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The sound of a ringing bell to call for donations is familiar during the holidays. The Salvation Army’s Red Kettle Campaign is underway, and, in West Virginia, donations are down while the need for food is increasing. The nonprofit organization’s annual holiday fundraiser program provides food, toys and more for families.
Amelia Knisely spoke with Maj. Joseph May, the area commander for the Salvation Army of Central West Virginia, which serves Boone, Clay, Kanawha, Logan, Mingo, Putnam and Roane counties.
This interview has been lightly edited for clarity.
KNISELY: Thanks for speaking with me today. Your Red Kettle Campaign is underway, and what do the funds go to in your program in the seven counties that you support?
MAY: Primarily, we’re raising funds to help support and fund our Christmas program, our Angel Tree program to provide food and toys and clothing to children across the seven counties that we have. That program is similar in the other counties across West Virginia in their different locations as well. Any money we raise above and beyond the expenses of Christmas, we put into the general budget to support the programs throughout the year, which includes rent and utility payments, food boxes, our Boys and Girls Club Program, camp programs, just a whole wide range of things the Salvation Army does throughout the 12 months of the year. It is our most prolific fundraising effort of the year.
KNISELY: With inflation being what it is and that we’re still in a pandemic, have you seen your needs increase in the counties that you serve?
MAY: Yes, we have seen some increase due to Covid over the last three years. There’s been a lot of assistance given through government programs during that time, but those programs are starting to close, and we have seen an increase in the requests for food, partially, in the last few months. Those who have had trouble making ends meet are finding it even harder now. With the cost of food, food has been one of the things we’ve seen an increase in requests for.
KNISELY: In 2020, the national commander of the Salvation Army said red kettle donations were expected to drop 50 percent, and I’ve seen headlines just in the last few days that there are continued concerns about donations being down all across the country right now because of inflation and because people are still not out as much shopping in person. How is the campaign going in West Virginia and are you experiencing any of that drop in donations?
MAY: We see a drop in donations, but I wouldn’t say it’s 50 percent in our area. I haven’t done a study to see the percentage amount. But, there has been a drop in the financial support in the last year or so. After Covid, there was a huge increase, and we had a lot of extra support. But now that Covid situation is subsiding, even though we recognize it’s not gone away, but it’s certainly subsided, that level of support has dropped.
Our goal this year is $200,000. Right now, we are at $90,000, so we are not even halfway toward our goal. We are about 3 percent below where we were at this point last year, but we have seen an increase in the last week or so, so that gap is narrowing.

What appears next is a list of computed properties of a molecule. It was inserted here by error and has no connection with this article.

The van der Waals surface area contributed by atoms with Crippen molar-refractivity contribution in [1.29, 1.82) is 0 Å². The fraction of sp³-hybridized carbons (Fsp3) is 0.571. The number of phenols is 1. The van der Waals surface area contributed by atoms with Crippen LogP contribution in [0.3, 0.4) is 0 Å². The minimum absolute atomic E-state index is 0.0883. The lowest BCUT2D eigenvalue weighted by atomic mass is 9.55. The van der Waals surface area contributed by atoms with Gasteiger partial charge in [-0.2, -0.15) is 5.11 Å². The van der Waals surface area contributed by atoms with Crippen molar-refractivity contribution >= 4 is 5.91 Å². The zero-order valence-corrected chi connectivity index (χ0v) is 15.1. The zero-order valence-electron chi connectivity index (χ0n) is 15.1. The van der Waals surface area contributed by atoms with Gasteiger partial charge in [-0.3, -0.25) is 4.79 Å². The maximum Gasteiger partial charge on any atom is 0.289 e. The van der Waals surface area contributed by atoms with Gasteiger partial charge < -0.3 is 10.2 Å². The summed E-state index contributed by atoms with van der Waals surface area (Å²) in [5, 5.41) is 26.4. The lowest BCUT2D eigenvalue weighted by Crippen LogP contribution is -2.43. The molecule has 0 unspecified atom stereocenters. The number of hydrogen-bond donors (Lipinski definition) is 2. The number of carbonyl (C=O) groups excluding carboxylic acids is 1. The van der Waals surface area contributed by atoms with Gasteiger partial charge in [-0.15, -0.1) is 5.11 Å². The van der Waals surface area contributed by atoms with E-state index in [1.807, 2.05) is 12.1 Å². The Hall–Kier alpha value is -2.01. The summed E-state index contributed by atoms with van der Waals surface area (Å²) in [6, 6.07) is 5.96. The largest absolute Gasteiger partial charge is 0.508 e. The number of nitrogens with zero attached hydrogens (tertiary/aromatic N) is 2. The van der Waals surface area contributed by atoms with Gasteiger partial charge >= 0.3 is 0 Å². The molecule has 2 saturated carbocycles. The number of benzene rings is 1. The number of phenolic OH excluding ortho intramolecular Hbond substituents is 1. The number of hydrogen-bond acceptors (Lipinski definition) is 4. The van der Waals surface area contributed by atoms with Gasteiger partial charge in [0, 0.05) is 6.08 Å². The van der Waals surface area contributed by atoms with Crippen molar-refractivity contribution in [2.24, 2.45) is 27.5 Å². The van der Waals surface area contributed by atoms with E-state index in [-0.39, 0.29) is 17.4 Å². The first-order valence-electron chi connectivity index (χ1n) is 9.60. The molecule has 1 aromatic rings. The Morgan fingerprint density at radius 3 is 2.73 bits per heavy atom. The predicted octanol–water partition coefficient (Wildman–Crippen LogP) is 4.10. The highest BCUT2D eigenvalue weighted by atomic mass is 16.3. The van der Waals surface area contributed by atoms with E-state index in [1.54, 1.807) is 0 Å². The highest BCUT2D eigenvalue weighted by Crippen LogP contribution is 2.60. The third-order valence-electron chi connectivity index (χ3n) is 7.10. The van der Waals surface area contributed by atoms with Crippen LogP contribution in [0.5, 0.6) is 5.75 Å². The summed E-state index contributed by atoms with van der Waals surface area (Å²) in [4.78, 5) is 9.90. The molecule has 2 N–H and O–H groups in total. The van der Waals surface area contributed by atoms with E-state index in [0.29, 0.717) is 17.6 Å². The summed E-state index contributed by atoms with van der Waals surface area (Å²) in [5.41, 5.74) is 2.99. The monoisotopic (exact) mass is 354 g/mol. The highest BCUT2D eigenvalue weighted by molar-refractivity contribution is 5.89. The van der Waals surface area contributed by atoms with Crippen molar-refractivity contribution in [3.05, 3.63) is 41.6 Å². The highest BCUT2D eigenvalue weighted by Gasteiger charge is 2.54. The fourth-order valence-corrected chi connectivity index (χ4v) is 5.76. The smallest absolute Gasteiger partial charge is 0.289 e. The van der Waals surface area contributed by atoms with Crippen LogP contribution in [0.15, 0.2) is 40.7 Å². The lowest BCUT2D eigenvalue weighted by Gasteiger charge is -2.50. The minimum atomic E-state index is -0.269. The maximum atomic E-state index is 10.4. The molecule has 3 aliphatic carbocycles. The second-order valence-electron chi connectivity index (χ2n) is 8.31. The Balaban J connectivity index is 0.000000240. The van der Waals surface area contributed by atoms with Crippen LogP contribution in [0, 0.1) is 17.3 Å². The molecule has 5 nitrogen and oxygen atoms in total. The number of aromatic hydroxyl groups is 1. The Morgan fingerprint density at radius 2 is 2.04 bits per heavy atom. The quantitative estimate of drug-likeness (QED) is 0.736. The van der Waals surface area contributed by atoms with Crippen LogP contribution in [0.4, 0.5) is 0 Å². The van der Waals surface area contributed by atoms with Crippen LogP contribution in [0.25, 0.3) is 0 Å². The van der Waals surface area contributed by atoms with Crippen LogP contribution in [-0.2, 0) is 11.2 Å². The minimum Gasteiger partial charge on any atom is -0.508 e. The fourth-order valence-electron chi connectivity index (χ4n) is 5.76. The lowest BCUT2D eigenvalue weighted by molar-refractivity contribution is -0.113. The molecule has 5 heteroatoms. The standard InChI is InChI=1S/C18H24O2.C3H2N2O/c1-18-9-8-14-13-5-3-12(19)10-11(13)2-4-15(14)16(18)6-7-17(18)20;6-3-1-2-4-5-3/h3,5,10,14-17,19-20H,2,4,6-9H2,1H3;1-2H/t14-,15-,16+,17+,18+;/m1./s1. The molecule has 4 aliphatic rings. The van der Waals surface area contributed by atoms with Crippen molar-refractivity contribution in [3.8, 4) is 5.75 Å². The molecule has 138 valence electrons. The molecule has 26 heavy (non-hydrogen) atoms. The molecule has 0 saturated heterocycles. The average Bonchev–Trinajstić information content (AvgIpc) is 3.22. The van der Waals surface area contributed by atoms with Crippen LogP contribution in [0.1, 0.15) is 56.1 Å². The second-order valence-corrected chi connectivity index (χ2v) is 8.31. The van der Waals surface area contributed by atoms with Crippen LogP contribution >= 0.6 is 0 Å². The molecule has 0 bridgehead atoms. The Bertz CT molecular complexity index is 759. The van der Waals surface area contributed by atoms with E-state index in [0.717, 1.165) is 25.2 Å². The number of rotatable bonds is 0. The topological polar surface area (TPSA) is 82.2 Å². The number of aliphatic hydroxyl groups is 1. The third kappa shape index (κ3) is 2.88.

KNISELY: How many bell ringers do you have this year?
MAY: Right now, and we’ve struggled with that, but we’ve had some success in getting some additional ringers in the last week or so. Right now I have about 15 bell ringers. Three or four weeks ago when we started, I had about 10 that I could count on. We have permission from businesses in our area to have 30 – to have 30 kettles open every day. But, we just don’t have the bell ringers to fill those spots.
KNISELY: For people who want to donate, including people who may not be able to donate to red kettle in person, how can they help?
MAY: They can go to www.salvationarmyusa.org. There’s a place on there you can tell where you’re from, and when you get to your local unit, you can make a donation that way. We have a Facebook page: Salvation Army Charleston West Virginia, and there are a number of posts on there that have links that you can donate online. On our Kettle Stands, for people who don’t carry cash, we have a QR code on the back of the sign that they can scan, and that will take them to a website. They can donate that way, they can donate by Apple Pay, Google Pay, PayPay and Venmo, if they want. There’s a number of ways that people can give.
KNISELY: That’s great to know, I didn’t know that. So, if I see someone ringing the bell, and I don’t have cash on me, they have a way for me to still donate electronically as I’m standing there. Good to know.
MAY: Yes, on the back of the sign there’s a sticker that has the QR code, and it actually has a disc you can tap if you have that capability with your phone. You can tap that and make a donation.
KNISELY: Is there anything else you want to add for our listeners?
MAY: We appreciate the continued support of people in our community. They are giving at a great level. We appreciate the businesses that are letting us stand outside their stores. They are very generous. We don’t take that for granted. We could just use more bell ringers. We have volunteers, and we have a few more volunteers than we did last year. I think people are feeling more comfortable coming out after Covid. But, we don’t have enough volunteers so we have to hire some bell ringers.
KNISELY: How long do people have to donate to this campaign?
MAY: Our kettles will be out until Christmas Eve.
KNISELY: Thanks so much for speaking with me.
May also reminded people who have selected children from the Angel Tree gift program to please drop-off gifts before the program’s deadline.